13. Conclusion

The tremendous increase in oilseed production is attributed to the development of high yielding varieties coupled with improved production technology, their widespread adoption and good support price. To meet the ever-growing demand of oil in the country, the gap is to be bridged through management techniques. The vertical growth in mustard production can be brought by exploiting the available genetic resources with breeding and biotechnological tools which will break the yield barriers. Horizontal growth in rapeseed-mustard can be brought in those rapeseed-mustard growing areas/districts of the country, wherever, the yield is lower than the national average. Production technologies for different agroecological cropping systems, crop growing situations like intercropping, salinity, rainfall, and so forth, under unutilized farm situations like rice-fallows, mustard to be followed after cotton, sugarcane, soyabean, and so forth, and mustard as a paira crop in rice with lathyrus, lentil or any other competing rabi crop in traditional and nontraditional areas, need to be worked out. It is estimated that at least 1 million hectares can be brought under cultivation, through adoption of such cropping systems.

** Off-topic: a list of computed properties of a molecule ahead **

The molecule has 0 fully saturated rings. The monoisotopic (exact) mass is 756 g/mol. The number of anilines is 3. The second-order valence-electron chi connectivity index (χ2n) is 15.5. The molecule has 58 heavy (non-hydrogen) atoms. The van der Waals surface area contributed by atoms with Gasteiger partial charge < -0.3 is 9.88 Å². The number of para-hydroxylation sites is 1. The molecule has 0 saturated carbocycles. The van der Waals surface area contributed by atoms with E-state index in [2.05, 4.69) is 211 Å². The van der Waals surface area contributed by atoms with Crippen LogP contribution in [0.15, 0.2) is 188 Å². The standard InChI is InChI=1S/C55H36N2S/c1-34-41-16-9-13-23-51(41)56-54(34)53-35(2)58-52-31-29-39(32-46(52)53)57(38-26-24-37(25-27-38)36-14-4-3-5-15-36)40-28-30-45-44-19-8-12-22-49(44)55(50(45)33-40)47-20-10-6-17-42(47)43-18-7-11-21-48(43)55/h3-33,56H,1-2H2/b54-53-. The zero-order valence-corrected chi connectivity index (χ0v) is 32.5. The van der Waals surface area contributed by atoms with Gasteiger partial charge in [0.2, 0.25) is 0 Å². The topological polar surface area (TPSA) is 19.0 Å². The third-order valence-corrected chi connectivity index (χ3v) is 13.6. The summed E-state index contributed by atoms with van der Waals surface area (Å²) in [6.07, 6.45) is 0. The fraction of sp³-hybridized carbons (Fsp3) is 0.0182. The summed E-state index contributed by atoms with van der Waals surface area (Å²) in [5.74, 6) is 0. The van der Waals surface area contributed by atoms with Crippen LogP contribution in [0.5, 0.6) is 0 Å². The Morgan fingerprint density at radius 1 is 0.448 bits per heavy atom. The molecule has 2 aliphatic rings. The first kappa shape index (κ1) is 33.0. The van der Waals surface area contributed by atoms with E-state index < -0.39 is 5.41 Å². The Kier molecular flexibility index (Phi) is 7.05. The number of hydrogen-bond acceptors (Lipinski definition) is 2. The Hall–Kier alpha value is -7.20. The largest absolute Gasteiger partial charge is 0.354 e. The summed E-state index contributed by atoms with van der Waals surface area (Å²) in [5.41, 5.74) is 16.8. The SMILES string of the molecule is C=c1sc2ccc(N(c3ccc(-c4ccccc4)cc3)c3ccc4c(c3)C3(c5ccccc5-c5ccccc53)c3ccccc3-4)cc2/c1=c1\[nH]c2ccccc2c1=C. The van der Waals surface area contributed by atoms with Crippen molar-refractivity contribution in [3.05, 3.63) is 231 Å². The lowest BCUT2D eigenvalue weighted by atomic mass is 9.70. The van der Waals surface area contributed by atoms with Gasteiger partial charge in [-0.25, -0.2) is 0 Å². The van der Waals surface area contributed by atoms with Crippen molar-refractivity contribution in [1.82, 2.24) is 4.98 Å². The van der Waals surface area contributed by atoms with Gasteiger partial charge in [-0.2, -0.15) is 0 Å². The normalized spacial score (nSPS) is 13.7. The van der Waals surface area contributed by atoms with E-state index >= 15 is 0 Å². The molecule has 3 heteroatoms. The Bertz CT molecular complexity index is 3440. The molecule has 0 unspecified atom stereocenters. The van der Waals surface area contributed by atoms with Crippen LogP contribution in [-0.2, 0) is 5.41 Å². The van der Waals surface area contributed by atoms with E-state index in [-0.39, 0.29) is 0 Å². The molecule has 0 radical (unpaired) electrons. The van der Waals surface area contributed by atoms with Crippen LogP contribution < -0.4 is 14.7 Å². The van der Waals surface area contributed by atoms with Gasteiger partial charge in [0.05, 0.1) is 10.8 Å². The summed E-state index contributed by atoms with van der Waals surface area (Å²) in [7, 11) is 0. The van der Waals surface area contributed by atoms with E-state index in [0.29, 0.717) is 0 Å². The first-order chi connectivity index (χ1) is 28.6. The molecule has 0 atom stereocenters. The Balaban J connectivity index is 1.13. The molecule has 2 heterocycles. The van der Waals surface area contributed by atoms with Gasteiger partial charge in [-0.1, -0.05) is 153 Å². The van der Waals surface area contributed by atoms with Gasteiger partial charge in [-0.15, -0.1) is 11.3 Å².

Proper land preparation, proper time of sowing, selection of better quality seeds, and so forth are always neglected. Fertilizer application is little or nonexistent leading to poor productivity. Whether little is spent on fertilizer input goes entirely on nitrogenous fertilizers. This results in a big gap between requirement and production of mustard in India. Therefore site-specific nutrient management through soil-test recommendation based should be adopted to improve upon the existing yield levels obtained at farmers field. Optimum crop geometry, balanced NPK fertilizers, intercultural operations, and inclusion of farmyard manure are the building blocks for achieving the utmost yield targets of rapeseed-mustard. Effective management of natural resources, integrated approach to plant-water, nutrient and pest management and extension of rapeseed-mustard cultivation to newer areas under different cropping systems will play a key role in further increasing and stabilizing the productivity and production of rapeseed-mustard to realize 24 million tonnes of oilseed by 2020 AD.